Following Sunday's shooting in Orlando that left 50 dead and dozens in critical condition, Against Me!'s Laura Jane Grace, who grew up and lived in Florida, spoke with Rolling Stone about the hatred and fear that has seeped into our culture and why we need better gun control laws in the country.
"It's completely fucked up," Grace says. "It was the first thing I read this morning and – just terrifying. It was so fucking alarming between that and the shooting that happened with the singer from The Voice on Friday. Even going to the Bataclan in Paris, that just seeps into reality in this really fucking alarming way. You'd ideally want to think that venues and shows and clubs, places where people are going to dance and celebrating and enjoying life would be the safe place, but it's clearly not. To think that whatever crazy fucking religious wars or whatever wars are happening out there are leaking into those areas, it's so fucking terrifying."
For the singer, the issue pivots around the ease of access to firearms.
"[Guns] were such a part of the culture growing up," Grace says. "Same people who are telling you, 'Oh the government is trying to take away our guns,' are living in extremes where it's like, 'Don't you think this is fucking a little bit out of control that they have that fucking access to weapons?' And for what?"
Grace says that, despite the fear of violence, it doesn’t mean that live shows would be curtailed or canceled. "In a show environment, you're putting so much trust on everyone – venue, audience, everything," she says. "But it can't change. The only alternative to not doing shows, or having events or places like that, the idea of heightened security, of metal detectors or body scans before you can go into a place like that to enjoy yourself just seems so fucking New World Order and crazy to me, too. I don't know what the solution is, other than gun control, frankly. It's insane."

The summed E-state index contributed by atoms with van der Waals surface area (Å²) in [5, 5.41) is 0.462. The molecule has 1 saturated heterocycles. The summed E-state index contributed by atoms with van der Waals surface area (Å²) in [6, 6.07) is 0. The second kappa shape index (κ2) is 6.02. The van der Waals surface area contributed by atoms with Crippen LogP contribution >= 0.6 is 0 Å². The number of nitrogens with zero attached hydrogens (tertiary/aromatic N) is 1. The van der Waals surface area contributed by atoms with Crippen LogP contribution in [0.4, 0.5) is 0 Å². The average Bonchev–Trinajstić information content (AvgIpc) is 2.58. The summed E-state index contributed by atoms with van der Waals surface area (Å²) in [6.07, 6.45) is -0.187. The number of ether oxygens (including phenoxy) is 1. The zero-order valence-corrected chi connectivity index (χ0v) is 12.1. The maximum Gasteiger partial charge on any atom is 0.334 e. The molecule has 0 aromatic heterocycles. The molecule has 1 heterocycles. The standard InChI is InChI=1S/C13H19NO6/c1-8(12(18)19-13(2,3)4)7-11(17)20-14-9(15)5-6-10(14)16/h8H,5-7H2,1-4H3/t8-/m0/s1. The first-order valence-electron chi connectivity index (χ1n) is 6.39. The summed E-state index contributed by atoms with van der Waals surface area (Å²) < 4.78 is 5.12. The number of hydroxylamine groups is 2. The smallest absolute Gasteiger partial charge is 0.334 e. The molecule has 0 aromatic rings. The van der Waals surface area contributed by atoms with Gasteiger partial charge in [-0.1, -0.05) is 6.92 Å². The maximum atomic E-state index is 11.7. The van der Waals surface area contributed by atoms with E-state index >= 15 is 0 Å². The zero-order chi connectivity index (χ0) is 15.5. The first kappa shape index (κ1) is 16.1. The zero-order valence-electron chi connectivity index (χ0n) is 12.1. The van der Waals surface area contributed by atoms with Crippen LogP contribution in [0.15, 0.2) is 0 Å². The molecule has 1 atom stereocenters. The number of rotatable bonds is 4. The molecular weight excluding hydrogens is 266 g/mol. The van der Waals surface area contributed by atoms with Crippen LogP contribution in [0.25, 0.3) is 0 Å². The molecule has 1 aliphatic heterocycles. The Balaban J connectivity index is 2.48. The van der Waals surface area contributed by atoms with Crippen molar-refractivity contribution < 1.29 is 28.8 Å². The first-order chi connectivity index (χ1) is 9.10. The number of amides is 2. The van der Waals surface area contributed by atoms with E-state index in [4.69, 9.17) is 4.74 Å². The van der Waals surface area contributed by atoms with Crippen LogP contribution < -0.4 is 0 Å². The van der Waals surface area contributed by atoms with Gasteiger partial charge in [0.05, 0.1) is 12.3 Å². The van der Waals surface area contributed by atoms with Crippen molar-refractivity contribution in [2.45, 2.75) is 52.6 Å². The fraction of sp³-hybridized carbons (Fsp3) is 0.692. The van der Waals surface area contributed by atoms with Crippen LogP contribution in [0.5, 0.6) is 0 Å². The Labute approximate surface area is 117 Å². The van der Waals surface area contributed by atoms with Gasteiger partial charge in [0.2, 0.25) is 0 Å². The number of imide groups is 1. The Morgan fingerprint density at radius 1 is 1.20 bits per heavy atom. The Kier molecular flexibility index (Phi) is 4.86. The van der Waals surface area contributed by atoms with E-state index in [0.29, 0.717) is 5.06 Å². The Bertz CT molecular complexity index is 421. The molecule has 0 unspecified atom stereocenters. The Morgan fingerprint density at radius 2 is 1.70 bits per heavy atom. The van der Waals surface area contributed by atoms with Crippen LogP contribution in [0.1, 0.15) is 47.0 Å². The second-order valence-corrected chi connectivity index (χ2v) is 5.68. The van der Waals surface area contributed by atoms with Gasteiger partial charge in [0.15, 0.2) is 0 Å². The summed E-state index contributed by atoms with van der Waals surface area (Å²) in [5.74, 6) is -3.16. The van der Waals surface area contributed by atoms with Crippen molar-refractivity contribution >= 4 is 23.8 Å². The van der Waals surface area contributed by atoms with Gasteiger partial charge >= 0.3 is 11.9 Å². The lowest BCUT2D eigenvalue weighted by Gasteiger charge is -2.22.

Against Me! performed in Durham North Carolina last month, and Grace burned her birth certificate while onstage to protest the state’s HB2 bill, otherwise known as the "bathroom bill," which seeks to force transgender people to use the restrooms associated with their gender assigned at birth.
She says the anger and hatred that has been fomenting recently has begun to intensify. "I feel that fever spreading between everything that's happening with the election and so many other talking points, even with North Carolina's [bathroom bill]. You really feel that tension and divide. It's evident where you look at where the election and who the candidates are and how far right or far left it might be."
Grace has become a leading transgender activist since coming out publicly about her trans identity and is currently speaking around the country about LGBT issues. In the wake of this attack, the worst on a specifically gay gathering in history, many may be anxious, but Grace hopes it won't curtail the festivities.
"It's a horrible thought to say you should react differently – to be less out there, to be less visible, to have less pride, literally. But at the same time, be safe," Grace urges. "I don't know what fucking advice to give to people in these types of situations. Trying to put myself in those situations, in a nightclub or in a show space or a signing to have something like that happen, there's nothing you can tell someone other than fucking survive."